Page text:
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House Passes Resolution Recognizing School Counselors

On January 23, the House passed, by voice vote, a resolution (H. Res. 932) recognizing February 4 through February 8, 2008, as “National School Counseling Week.”

Sponsored by Rep. Linda Sánchez (D-CA), the resolution contains a number of findings, including:

  • school counselors help develop well-rounded students by guiding them through their academic, personal, social, and career development;
  • school counselors play a vital role in ensuring that students are aware of financial aid and college opportunities;
  • school counselors may encourage students to pursue challenging academic courses to prepare them for college majors and careers in the science, technology, engineering, and mathematics fields; and
  • the average student-to-counselor ratio in America’s public schools, 476-to-1, is almost double the 250-to-1 ratio recommended by the American School Counselor Association, the American Counseling Association, the American Medical Association, the American Psychological Association, and other organizations.

    “High school is a transition period into adulthood and the world of work,” said Rep. Sánchez. “As students make this transition, some need additional help to keep up in class, others get distracted by family issues or bad behavior, and still others might get involved with gangs and crime. But a good school counselor can intervene, working with parents and teachers to get students back on track…One other thing prevents me from naming more counselors who have made a difference in the lives of their students, and that’s the fact that there aren’t nearly enough of them. Nationwide, the average student-to-counselor ratio is 476-1, almost double the 250-1 recommended ratio. In California, unfortunately this ratio is a dismal 920-1.”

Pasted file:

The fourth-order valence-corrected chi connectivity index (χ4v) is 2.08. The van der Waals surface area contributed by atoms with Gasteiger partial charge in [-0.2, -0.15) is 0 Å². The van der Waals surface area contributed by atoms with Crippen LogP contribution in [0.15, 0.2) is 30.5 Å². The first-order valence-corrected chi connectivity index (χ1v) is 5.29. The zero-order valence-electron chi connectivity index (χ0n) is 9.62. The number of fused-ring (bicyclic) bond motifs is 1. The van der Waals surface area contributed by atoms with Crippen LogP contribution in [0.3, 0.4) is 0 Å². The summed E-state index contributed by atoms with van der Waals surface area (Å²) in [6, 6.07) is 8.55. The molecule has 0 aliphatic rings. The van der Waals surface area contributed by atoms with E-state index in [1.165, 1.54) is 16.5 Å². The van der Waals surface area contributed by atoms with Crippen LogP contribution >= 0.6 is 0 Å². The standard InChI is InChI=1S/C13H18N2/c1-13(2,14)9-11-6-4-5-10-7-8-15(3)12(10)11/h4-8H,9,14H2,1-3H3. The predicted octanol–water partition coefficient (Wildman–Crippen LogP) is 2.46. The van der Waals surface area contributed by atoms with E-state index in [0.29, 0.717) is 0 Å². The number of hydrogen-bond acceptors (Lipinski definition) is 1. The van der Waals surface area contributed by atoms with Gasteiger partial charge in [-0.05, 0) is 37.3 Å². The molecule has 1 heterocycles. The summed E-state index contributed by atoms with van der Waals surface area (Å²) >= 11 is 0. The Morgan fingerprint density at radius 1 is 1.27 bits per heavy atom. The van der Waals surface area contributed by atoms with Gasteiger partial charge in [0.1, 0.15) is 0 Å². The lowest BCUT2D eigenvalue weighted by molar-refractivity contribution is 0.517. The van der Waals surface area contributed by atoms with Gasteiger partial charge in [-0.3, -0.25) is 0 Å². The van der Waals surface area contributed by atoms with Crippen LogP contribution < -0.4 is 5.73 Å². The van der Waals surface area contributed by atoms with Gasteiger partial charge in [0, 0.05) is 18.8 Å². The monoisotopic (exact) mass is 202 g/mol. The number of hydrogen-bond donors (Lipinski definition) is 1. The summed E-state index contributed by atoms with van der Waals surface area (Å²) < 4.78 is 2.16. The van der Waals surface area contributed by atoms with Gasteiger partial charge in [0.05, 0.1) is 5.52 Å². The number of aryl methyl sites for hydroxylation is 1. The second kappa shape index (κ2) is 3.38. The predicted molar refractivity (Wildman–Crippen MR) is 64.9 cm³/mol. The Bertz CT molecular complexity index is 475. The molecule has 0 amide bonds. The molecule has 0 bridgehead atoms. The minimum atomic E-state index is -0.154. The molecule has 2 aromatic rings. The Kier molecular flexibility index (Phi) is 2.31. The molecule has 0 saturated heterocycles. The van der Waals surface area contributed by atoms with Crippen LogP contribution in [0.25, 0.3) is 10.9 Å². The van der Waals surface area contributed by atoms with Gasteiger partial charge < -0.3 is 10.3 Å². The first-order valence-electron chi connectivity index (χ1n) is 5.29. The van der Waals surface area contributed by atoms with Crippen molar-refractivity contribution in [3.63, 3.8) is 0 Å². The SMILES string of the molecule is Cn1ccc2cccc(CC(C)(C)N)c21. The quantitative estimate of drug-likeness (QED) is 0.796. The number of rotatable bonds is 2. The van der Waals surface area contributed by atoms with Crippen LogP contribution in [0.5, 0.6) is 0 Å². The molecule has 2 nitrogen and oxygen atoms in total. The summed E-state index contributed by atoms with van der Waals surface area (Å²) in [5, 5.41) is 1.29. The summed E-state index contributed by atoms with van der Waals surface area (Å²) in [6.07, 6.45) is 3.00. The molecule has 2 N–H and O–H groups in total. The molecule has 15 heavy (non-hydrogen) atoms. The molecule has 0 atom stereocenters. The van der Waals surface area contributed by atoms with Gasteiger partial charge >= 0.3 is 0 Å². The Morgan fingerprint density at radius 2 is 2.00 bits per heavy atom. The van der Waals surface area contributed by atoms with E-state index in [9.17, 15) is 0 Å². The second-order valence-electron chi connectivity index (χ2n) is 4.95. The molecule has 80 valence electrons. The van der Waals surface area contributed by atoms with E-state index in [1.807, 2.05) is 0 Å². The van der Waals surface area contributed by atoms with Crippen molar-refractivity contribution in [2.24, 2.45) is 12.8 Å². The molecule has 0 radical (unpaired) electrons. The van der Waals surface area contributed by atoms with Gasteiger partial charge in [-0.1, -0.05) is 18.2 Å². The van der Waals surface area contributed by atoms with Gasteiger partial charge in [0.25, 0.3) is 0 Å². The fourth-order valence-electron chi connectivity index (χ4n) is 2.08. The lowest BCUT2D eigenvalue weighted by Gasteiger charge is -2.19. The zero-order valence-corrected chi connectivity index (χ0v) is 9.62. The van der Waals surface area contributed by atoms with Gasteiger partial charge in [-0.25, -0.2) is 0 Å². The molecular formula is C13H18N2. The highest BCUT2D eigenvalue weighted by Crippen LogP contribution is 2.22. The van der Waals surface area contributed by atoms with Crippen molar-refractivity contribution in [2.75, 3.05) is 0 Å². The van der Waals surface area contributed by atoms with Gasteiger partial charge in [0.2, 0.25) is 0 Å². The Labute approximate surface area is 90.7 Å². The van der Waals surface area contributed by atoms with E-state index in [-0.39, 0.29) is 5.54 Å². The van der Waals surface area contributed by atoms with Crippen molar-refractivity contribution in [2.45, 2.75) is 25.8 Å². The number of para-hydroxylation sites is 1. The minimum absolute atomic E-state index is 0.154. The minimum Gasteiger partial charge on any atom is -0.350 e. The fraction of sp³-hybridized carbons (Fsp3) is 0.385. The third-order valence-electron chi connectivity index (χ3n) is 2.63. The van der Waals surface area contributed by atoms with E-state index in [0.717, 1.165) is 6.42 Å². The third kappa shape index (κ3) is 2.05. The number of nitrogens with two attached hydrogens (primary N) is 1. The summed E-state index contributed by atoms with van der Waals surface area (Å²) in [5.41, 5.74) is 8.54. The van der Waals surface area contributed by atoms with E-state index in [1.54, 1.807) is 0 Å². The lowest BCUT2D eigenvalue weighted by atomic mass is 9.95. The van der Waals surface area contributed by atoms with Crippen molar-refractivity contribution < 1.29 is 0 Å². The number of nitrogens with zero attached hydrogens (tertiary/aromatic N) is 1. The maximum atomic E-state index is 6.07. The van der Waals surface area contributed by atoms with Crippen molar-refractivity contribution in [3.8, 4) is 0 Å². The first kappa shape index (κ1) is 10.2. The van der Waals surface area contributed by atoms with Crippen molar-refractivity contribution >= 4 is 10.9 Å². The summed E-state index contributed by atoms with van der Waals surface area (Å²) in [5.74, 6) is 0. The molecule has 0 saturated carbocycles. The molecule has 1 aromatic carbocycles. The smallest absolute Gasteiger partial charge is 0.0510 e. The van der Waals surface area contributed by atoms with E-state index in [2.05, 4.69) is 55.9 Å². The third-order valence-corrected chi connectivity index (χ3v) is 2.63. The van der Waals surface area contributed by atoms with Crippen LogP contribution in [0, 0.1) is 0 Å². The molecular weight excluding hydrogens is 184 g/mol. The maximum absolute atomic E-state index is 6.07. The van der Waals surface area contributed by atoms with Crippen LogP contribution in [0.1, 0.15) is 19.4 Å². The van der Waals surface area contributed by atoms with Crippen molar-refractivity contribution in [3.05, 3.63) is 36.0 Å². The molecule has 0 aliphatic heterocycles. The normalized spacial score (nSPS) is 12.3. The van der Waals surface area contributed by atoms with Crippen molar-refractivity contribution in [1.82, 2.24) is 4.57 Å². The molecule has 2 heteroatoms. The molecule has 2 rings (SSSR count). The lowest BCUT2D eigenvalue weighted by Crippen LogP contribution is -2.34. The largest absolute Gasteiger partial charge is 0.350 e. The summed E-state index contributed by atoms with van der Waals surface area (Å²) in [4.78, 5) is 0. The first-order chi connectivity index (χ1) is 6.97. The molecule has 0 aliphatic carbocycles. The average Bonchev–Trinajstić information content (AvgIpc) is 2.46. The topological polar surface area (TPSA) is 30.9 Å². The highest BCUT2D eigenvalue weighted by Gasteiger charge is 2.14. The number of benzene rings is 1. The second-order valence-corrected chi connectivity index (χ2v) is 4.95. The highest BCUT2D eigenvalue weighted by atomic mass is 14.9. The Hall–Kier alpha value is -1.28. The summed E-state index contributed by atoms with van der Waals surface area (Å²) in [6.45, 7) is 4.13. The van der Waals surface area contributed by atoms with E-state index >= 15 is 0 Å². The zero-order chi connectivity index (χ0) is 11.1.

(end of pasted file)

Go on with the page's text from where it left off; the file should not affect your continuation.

Rep. Ric Keller (R-FL) said, “School counselors serve as a vital resource for parents by helping them focus on ways to further the educational, personal, and social growth of their children. They work with teachers and other educators to help students explore their potential and set realistic goals for themselves. They often seek to identify and utilize community resources that can enhance and complement comprehensive school counseling programs that help students become productive members of society. These comprehensive developmental school counseling programs are considered an integral part of the educational process which enables all students to achieve.”

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